Improving results for hypoplastic left heart syndrome

The goals of initial palliation for HLHS, often termed a "Norwood operation" or "Stage I" are threefold:

  1. Unobstructed blood flow from the right ventricle to the systemic arterial tree
  2. Unobstructed pulmonary venous return from the left atrium to the tricuspid valve
  3. A stable, controlled source of pulmonary blood flow

Goal 1: Since the heart has only one good outflow valve -- the pulmonary valve -- systemic outflow is reconstructed by anastomosing the main pulmonary artery to the reconstructed aortic arch, thus forming a "neo-Aorta," so the right ventricle can function as the systemic ventricle.

Goal 2: Because the mitral valve is also too small or completely atretic, an atrial septectomy ensures that pulmonary venous blood has a free pathway from the left atrium to the tricuspid valve and into the systemic ventricle.

Goal 3: Until recently, pulmonary blood flow was derived from a Blalock-Taussig shunt, a small synthetic graft from the innominate artery to the right pulmonary artery. This shunt supplies pulmonary blood flow for several months.

After recovery from the Norwood operation, two more operations are required. The infant's second surgery will divide the shunt and anastomose the superior vena cava directly to the right pulmonary artery. This is known as a bidirectional cavopulmonary anastomosis (BDCPA) or Glenn anastomosis and is performed at 4-6 months of age. A third procedure, the Fontan operation is typically performed at 2-3 years of age. Here, the inferior vena cava is similarly connected directly to the pulmonary artery.

National centers of excellence report Norwood (first stage) mortality of approximately 10-15%. The vast majority of deaths occur at the time of first stage palliation or prior to the performance of the BDCPA. Indeed, the out-of-hospital mortality for Norwood survivors approximated 25% prior to their second stage surgery in a recent multicenter report. Aggressive follow-up of these infants prior to the BDCPA has been shown to reduce this interstage mortality.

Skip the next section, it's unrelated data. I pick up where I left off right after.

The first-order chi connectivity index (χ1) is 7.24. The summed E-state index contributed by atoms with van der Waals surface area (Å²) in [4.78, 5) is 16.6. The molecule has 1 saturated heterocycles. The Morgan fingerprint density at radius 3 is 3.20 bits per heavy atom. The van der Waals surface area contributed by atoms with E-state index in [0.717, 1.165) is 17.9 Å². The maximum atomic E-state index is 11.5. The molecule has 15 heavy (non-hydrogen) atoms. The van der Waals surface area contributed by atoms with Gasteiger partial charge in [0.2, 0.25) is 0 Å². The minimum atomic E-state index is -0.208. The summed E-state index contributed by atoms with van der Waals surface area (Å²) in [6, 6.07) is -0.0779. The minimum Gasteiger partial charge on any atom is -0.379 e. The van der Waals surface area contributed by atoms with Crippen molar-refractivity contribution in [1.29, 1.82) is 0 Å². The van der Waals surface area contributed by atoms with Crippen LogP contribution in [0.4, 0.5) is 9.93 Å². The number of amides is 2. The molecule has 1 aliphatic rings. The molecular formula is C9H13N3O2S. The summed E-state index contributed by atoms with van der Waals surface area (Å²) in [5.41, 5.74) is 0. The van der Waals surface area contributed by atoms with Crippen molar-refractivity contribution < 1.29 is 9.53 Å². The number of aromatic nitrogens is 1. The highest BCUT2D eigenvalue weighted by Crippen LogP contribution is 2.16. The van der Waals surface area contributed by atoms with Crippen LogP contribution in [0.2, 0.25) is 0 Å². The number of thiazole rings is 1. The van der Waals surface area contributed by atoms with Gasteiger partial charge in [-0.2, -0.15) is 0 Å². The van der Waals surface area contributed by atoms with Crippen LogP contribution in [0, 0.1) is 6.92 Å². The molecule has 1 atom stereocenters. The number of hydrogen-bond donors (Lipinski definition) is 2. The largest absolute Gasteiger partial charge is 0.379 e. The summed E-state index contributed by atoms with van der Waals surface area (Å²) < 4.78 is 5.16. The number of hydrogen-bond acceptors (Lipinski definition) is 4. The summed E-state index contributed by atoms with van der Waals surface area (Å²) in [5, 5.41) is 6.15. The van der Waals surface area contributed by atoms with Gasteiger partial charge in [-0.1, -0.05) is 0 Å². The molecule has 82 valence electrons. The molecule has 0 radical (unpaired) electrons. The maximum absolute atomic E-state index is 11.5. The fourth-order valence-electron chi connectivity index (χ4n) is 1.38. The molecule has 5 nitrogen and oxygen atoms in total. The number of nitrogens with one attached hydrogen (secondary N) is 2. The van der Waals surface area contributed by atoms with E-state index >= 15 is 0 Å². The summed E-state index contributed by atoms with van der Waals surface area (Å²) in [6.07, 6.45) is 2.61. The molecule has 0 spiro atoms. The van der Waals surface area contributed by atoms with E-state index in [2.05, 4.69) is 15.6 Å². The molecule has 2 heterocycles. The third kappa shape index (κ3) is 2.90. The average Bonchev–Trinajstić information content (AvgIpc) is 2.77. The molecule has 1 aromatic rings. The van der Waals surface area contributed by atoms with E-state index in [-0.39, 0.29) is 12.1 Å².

Largely because of these unsatisfactory early results with the classical Norwood operation utilizing a Blalock-Taussig shunt, surgeons are currently exploring alternative strategies. The most popular of these is Sano's modification of the Norwood. In this operation, rather than a Blalock-Taussig shunt, a pressure-restrictive synthetic tube graft, usually 5-6mm in diameter, is placed as a direct connection between the right ventricle and the pulmonary arteries. Several retrospective reports have described improved early and interstage mortality with this approach. Intermediate and long-term outcomes are, of course, unknown. There are worries about the presence of an incision in the single ventricle for the proximal conduit insertion as a cause of long-term ventricular dysfunction or arrhythmias. An NIH-funded prospective randomized multi-center trial to compare the classical Norwood to Sano's modification is getting under way in North America in which Children's Medical Center Dallas will participate.

At Children's Medical Center Dallas in 2004, 19 Norwood operations were performed with a mortality rate of 5.2%. There was one interstage mortality in the 18 Norwood survivors prior to BDCPA (5.6%) during that time period. The overall mortality for open heart surgery at Children's in 2004 was 1.7%.

For more information, contact Joseph Forbess, M.D., director, Division of Pediatric Cardiothoracic Surgery, Children's Medical Center Dallas, at 214-456-5000 or joseph.forbess@utsouthwestern.edu.